Chestnut Hill’s John K. Krieger will be signing copies of his newly published short stories this weekend at Booked.
Chestnut Hill’s John K. Krieger, who will be signing copies of his newly published short stories this weekend at booked, could probably live in a mansion if he were allowed to exchange frequent flier miles for real estate. His offbeat collection “Glimpses,” chronicles a peripatetic lifestyle that led him to live and work in Russia, China, Japan, South Korea and France, as well as the Philadelphia area and California.
Krieger, whose father was a military man, spent five years of his childhood in Chestnut Hill before the family moved to California. He earned his undergraduate degree in French at UCLA, where he also studied the Russian language, and spent summers working for fish canneries in Alaska before heading to St. Petersburg, Russia, in 1989 to complete his final semester of college. He was still there in 1991, when the Soviet Union dissolved and became Russia.
“Life was really hard there,” he told the Local in a recent interview. “You might wait two hours in long lines to get into a supermarket, and when you did get in, there was almost nothing there. You were hungry all the time. Any food would disappear quickly. Once I was in a crammed streetcar and started to faint, I was so hungry.”
Krieger began teaching in 1995. He chose to teach overseas for a couple reasons, he said. First, English-speaking teachers were highly valued at the time and reasonably well paid. Second, he said, employers were not as demanding with respect to credentials as were American universities, where professors are expected to have doctorate degrees and publish books.
When he moved to China, Krieger taught mathematics, English, English-as-a-second-language, literature and even film.
“In China you are like a movie star. People would stop me on the street and ask if they could take my picture or if they could give me a ride,” he said. “One time in South Korea, I went to the coast by car from Seoul on a narrow road – where another driver stared at me and hit my car. He thought I was someone he had seen in a movie.”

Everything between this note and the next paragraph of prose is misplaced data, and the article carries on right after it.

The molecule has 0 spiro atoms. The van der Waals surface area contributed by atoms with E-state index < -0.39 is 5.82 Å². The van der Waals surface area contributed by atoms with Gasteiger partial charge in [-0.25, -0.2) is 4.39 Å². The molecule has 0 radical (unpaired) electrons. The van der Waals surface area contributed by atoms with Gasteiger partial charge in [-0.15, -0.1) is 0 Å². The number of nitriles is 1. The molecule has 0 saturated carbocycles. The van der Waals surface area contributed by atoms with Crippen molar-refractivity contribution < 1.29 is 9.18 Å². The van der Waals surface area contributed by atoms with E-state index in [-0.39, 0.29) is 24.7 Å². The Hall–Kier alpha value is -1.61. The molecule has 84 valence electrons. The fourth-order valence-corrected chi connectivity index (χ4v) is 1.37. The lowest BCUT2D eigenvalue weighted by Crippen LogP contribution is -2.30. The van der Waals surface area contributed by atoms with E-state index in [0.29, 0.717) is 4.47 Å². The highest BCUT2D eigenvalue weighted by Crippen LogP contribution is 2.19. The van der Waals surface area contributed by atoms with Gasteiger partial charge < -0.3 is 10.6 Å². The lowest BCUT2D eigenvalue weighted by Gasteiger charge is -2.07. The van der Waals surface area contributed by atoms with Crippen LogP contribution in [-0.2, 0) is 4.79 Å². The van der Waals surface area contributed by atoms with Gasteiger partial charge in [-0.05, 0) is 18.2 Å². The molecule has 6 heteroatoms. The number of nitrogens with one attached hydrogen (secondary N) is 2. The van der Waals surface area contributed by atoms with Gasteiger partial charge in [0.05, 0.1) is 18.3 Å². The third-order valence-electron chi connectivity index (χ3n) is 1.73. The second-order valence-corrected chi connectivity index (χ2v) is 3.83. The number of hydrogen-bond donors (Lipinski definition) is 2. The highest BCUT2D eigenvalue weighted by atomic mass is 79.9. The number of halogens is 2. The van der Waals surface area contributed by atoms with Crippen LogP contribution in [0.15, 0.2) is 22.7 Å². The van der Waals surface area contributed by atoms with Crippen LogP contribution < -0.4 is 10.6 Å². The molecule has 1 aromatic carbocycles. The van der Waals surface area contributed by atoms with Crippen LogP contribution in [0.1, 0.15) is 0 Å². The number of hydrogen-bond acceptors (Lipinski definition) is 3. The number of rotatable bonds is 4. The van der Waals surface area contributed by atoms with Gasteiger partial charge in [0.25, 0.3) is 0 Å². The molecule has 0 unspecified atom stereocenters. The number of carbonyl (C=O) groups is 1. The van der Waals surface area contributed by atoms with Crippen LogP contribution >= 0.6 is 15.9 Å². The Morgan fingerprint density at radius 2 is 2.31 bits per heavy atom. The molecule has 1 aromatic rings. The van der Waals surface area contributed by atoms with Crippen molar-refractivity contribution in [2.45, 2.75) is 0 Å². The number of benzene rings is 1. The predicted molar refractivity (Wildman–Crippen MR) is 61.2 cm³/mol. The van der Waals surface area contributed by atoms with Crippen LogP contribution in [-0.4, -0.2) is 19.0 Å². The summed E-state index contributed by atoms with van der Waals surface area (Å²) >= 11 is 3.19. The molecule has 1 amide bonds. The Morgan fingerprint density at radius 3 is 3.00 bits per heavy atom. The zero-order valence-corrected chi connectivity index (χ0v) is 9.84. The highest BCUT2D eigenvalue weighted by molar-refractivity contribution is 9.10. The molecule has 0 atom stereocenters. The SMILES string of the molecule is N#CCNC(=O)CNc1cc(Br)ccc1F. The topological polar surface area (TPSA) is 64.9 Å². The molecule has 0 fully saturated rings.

Chinese students were also much more respectful toward their teachers than were students in some other Asian countries, he said.
“In China there was no discipline problem,” he said. “In Japan, the after-school ESL kids expected to be entertained, and they liked the most entertaining teachers, not necessarily the ones who taught them the most. In South Korea, the kids are spoiled and difficult. The adults were great, though.”
His traveling lifestyle has left him with an international sensibility, he said.
“You lose your American ways,” he said. “You eat the way they do and live the way they do. You learn to adjust.
In Japan, for example, the food is different from Japanese restaurants in the U.S.,” he continued. “There, they eat raw chicken, eel, which is big there, and horse meat.”
In January of 2020, Krieger came back to the U.S. and began teaching in California. He taught math at a high school in Northern California for one year and then moved on to Southern California, where he has two children, 18 and 20. And that experience came with a whole new set of problems.
“It's so expensive there, and there are so many homeless people,” he said. “In San Diego County, I had a rented space in a living room for $650, then a garage for $750. They kicked me out because they got someone to pay $1,100 for the garage. I was living in my car for a week.”
Krieger returned to Chestnut Hill, where his family members live, and is now teaching French at Archbishop Carroll High School in Radnor.
“I have five classes, and four are perfect,” he said. “The other class has one disruptive kid, which is enough to disrupt the entire classroom.”
Krieger said the idea for “Glimpses” bubbled up four years ago – and getting it into print took some time.
“I am the worst procrastinator in the world. I had trouble writing because I could only afford very cheap rent, and in those places you have to put up with a lot of noise, which drives me crazy,” he said. “Facing poverty is a bummer. That's one reason I stayed abroad for so many years. There are very cheap places in those countries where they pay you enough to live. Here it is dog-eat-dog.”
The stories in “Glimpses” are not the typical dramatic narratives that are resolved at the end of the story. For example, in one story, an American goes to visit a friend in an unnamed country. “The name doesn't matter,” Krieger said. “I want readers to use their imagination to wonder what life is like for these two men. What do they do for work, for example? I do not supply all the information. I want to make readers think. In my stories, I am opening a door to a dark room. A lot of questions can be raised in the stories, and the reader may have to fill in the blanks.”
For more information about the Jan.28 event, call 267-900-2999 or visit bookedch.com. Len Lear can be reached at firstname.lastname@example.org